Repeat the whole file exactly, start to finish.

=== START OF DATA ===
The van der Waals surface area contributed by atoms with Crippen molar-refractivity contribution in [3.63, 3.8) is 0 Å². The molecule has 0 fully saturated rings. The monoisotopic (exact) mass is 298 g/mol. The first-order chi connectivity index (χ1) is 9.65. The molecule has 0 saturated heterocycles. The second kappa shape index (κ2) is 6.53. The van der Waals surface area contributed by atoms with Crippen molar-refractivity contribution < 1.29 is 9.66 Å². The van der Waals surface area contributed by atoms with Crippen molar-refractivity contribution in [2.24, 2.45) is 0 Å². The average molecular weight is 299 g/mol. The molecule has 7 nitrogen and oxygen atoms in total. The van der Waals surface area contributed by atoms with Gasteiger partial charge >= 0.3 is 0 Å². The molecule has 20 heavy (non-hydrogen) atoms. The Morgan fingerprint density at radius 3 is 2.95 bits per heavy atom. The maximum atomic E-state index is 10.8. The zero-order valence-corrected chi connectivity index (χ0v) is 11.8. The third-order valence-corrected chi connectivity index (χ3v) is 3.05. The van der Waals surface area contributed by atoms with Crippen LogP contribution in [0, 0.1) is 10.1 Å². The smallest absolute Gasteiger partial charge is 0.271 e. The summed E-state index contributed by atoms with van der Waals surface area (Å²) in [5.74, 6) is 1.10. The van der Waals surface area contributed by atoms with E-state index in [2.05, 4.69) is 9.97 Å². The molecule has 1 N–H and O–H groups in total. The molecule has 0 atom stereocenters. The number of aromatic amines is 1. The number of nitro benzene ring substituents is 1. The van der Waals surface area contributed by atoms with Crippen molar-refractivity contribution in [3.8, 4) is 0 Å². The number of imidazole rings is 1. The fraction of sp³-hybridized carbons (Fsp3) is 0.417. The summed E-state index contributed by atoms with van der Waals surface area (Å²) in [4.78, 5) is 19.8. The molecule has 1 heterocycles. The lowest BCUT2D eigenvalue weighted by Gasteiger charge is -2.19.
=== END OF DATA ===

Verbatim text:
The van der Waals surface area contributed by atoms with Crippen molar-refractivity contribution in [3.63, 3.8) is 0 Å². The molecule has 0 fully saturated rings. The monoisotopic (exact) mass is 298 g/mol. The first-order chi connectivity index (χ1) is 9.65. The molecule has 0 saturated heterocycles. The second kappa shape index (κ2) is 6.53. The van der Waals surface area contributed by atoms with Crippen molar-refractivity contribution < 1.29 is 9.66 Å². The van der Waals surface area contributed by atoms with Crippen molar-refractivity contribution in [2.24, 2.45) is 0 Å². The average molecular weight is 299 g/mol. The molecule has 7 nitrogen and oxygen atoms in total. The van der Waals surface area contributed by atoms with Gasteiger partial charge >= 0.3 is 0 Å². The molecule has 20 heavy (non-hydrogen) atoms. The Morgan fingerprint density at radius 3 is 2.95 bits per heavy atom. The maximum atomic E-state index is 10.8. The zero-order valence-corrected chi connectivity index (χ0v) is 11.8. The third-order valence-corrected chi connectivity index (χ3v) is 3.05. The van der Waals surface area contributed by atoms with Crippen LogP contribution in [0, 0.1) is 10.1 Å². The smallest absolute Gasteiger partial charge is 0.271 e. The summed E-state index contributed by atoms with van der Waals surface area (Å²) in [5.74, 6) is 1.10. The van der Waals surface area contributed by atoms with E-state index in [2.05, 4.69) is 9.97 Å². The molecule has 1 N–H and O–H groups in total. The molecule has 0 atom stereocenters. The number of aromatic amines is 1. The number of nitro benzene ring substituents is 1. The van der Waals surface area contributed by atoms with Crippen molar-refractivity contribution in [3.8, 4) is 0 Å². The number of imidazole rings is 1. The fraction of sp³-hybridized carbons (Fsp3) is 0.417. The summed E-state index contributed by atoms with van der Waals surface area (Å²) in [4.78, 5) is 19.8. The molecule has 1 heterocycles. The lowest BCUT2D eigenvalue weighted by Gasteiger charge is -2.19.